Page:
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Old 12-22-15, 09:02 AM
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If you do some Internet research you will see that there are plenty of people who are happy with their no-name Chinese bikes. Most established brand bikes are made in China and Taiwan. If you want to buy one from a reputable seller, check out Bikesdirect.
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Old 12-22-15, 09:06 AM
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How about some links so we know which bikes your talking about?
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Old 12-22-15, 11:13 AM
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Even name brand carbon bikes are a lot cheaper these days compared to 5 years ago. My local bike shop (a long time authorized Trek dealer) is selling ready-to-ride carbon Trek bikes for under $2000.
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Old 12-22-15, 01:22 PM
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Originally Posted by GeoKrpan
If you do some Internet research you will see that there are plenty of people who are happy with their no-name Chinese bikes. Most established brand bikes are made in China and Taiwan. If you want to buy one from a reputable seller, check out Bikesdirect.
nashbar and bikesdirect are mostly who I am referring to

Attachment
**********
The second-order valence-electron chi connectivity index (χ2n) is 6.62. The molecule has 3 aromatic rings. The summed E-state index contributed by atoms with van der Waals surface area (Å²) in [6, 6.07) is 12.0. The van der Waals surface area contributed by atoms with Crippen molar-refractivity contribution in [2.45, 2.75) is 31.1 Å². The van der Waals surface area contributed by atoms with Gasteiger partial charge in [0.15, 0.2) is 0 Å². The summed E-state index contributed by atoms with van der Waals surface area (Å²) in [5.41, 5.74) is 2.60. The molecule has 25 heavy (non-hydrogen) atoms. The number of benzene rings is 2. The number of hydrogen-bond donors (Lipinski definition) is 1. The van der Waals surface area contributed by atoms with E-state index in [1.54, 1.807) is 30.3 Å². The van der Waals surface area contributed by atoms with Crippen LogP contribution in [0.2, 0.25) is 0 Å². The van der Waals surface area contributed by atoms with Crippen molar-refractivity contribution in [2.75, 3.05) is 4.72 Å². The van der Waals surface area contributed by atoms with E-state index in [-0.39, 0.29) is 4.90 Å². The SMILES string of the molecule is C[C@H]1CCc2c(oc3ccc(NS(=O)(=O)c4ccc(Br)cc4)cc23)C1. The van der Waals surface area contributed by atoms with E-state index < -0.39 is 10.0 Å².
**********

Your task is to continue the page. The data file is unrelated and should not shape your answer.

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Old 12-22-15, 02:04 PM
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Originally Posted by theblazingak
nashbar and bikesdirect are mostly who I am referring to
They probably have less overhead being catalog and online only retailers so they don't need as much markup. The big bicycle brands probably spend more on research and development, marketing, team sponsorships, support systems and personnel, and have owners/stockholders that want to make more profit.

There are open mould frames out there that you can buy that are already designed and engineered, therefore a company can easily slap their brand logo on it without spending anything on r&d.

I personally am not very interested in dealing direct with Chinese sellers, but would consider a cheap frame from Nashbar and similar US sellers because they are likely to stand behind their product. Id rather pay $100 more to Nashbar than to a Chinese factory to have the option to just send it back for a refund if not satisfied.
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Old 12-22-15, 02:15 PM
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Originally Posted by theblazingak
nashbar and bikesdirect are mostly who I am referring to
As with all opf BD and much of Nashbar's own brand bikes, you are buying two- or three-year-old tooling, frames which were pretty good a couple or a few years ago, maybe some reverse-engineered stuff ... all good quality but none of it the Latest and Greatest.